This is a client’s experience of having used a draftsperson and an architect.
There is a well published project, comprising of an home alteration and extension, that I have often admired designed by a local architect. When I realised is was built by a builder I knew I sent him an email congratulating him on the beautiful project. Before I knew it the builder had kindly organised for me to see the work. Lucky me.
It was fantastic to see the project in the flesh, and to see the architect’s attention to detail being beautifully carried out by the builder. It reminded me that it’s not only important to have the right architect, it is equally important to have the right builder.
This image is of the concrete, which has been formed on site, for one of my inner-city Melbourne projects. It has been used for the kitchen joinery, on the sides and the bench top. For the bench top a smooth concrete surface was created, whilst the sides were as per the image. I love the materiality of the concrete, it almost looks like limestone. The use of concrete was my client’s wonderful idea, whilst the builders did an amazing job, which included some experimentation. This is what I call true collaboration: client, builder and architect.
The existing floor plan
This project is located in Newport in the inner-city of Melbourne. My client came to me with the desperate need of additional space; and they did not want to relocate to a new property due to the costs involved (stamp duty, relocation costs, etc.).
Their brief was simple. The additional accomodation they required was a fourth bedroom and an ensuite. They also wanted to a new kitchen and bathroom.
The restriction included the Building Regulations setback requirements; which prevented a second storey being build (I was also concerned about the increased costs; along with additional area required for a stair). My clients also did not want to extend into their rear garden – neither did I.
The proposed floor plan
The existing plan was reworked and extended. The design cleverly took advantage of the narrow space beside the house – the area which is never used for anything. The increase in area of 7.5sqm was minimal.
To think my clients were able to achieve one additional bathroom, walk-in-robe and bedroom; with only 7.5sqm of additional floor space is amazing. Plus the estimate come in well under budget. That is what I call a happy client.
The ‘Superdry’ brand draws on influences from Japanese graphics and vintage Americana, with the values of British tailoring. The result – unique urban clothing, has an incredible branding and an unrivalled level of detailing. This distinctiveness has gained the brand exclusive appeal, as well as in international celebrity following.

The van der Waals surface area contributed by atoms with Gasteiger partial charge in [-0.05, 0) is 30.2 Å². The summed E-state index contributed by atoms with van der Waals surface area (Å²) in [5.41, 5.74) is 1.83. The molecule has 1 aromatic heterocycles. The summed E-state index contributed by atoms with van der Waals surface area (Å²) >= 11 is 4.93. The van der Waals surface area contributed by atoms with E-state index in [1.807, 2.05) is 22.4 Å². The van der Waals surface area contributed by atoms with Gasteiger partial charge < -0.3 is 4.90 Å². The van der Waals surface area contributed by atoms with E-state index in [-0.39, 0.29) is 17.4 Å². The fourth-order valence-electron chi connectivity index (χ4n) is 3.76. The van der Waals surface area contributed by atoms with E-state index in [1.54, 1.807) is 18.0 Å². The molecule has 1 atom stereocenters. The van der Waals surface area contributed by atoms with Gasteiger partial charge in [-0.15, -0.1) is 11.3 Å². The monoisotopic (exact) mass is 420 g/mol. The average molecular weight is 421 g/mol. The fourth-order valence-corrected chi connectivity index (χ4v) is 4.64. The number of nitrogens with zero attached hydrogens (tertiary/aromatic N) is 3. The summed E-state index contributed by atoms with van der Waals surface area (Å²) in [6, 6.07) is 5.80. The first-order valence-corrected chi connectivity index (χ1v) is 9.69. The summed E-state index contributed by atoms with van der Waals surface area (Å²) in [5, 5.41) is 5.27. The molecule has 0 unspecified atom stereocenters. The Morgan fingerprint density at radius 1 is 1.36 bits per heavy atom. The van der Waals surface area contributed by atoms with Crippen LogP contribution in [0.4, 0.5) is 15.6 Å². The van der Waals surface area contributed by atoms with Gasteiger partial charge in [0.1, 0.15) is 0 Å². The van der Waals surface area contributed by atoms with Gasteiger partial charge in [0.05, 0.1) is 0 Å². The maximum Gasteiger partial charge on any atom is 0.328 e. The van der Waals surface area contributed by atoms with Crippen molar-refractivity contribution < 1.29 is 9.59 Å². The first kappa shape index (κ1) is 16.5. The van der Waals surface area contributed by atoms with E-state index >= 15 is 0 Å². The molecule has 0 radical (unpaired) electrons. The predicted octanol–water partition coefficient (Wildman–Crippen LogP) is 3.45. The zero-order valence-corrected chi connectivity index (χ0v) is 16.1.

When I first started my practice I collaborated with Michael Jan Studio on the roll out of five new ‘Superdry’ stores in Melbourne and Sydney. The concept design was by the English designers Ken Sen Sen. Our role was to make sure the developed design meet the Landlord’s guidelines, Australian Standards, and the Building Regulations; and then take it onto the Contract Documentation stage. This was submitted for the Landlord’s Approvals and the Building Permit.
This project was a concept for the refurbishment of a city cafe. As the cafe prided its self on home cooked healthy food it was decided to create a sense of homeliness. A commual square oak table was introduced which was illuminated a large pendant light.
The proposed finishes were a mixture white and black with oak timber for its warmth. The walls were painted Dulux ‘Natural White’ with the counter front, newpaper rack and shelving in a matt black. The walls behind the counter were lined in white gloss hand cut subway tiles which contrasted with the matt black display shelving.
The loose furniture consisted of a large square oak communal table illuminated with a large black pendant light. This was surrounded by a mixer of different style timber stools made to create a relaxed feeling.
The project consists of a Victorian free-standing house on a narrow site in South Melbourne in inner-city of Melbourne. The house was reasonable planned; except it lacked a dining space and had an outside laundry. After exploring different options with the client we decided to locate the dinning space in a rear extension that looked over the garden. The extension is simply and elegant with modernist references.
The opening to the extension consists of floor to ceiling sliding doors that create a seamless connection between the indoors and outdoors. The sliding doors are recessed into the facade to create an overhang for protection from the elements. External blinds will be provided to prevent solar gain from the late afternoon summer sun; in order to avoid the need for air conditioning.
A European laundry will be located in the new joinery to the kitchen/dining room.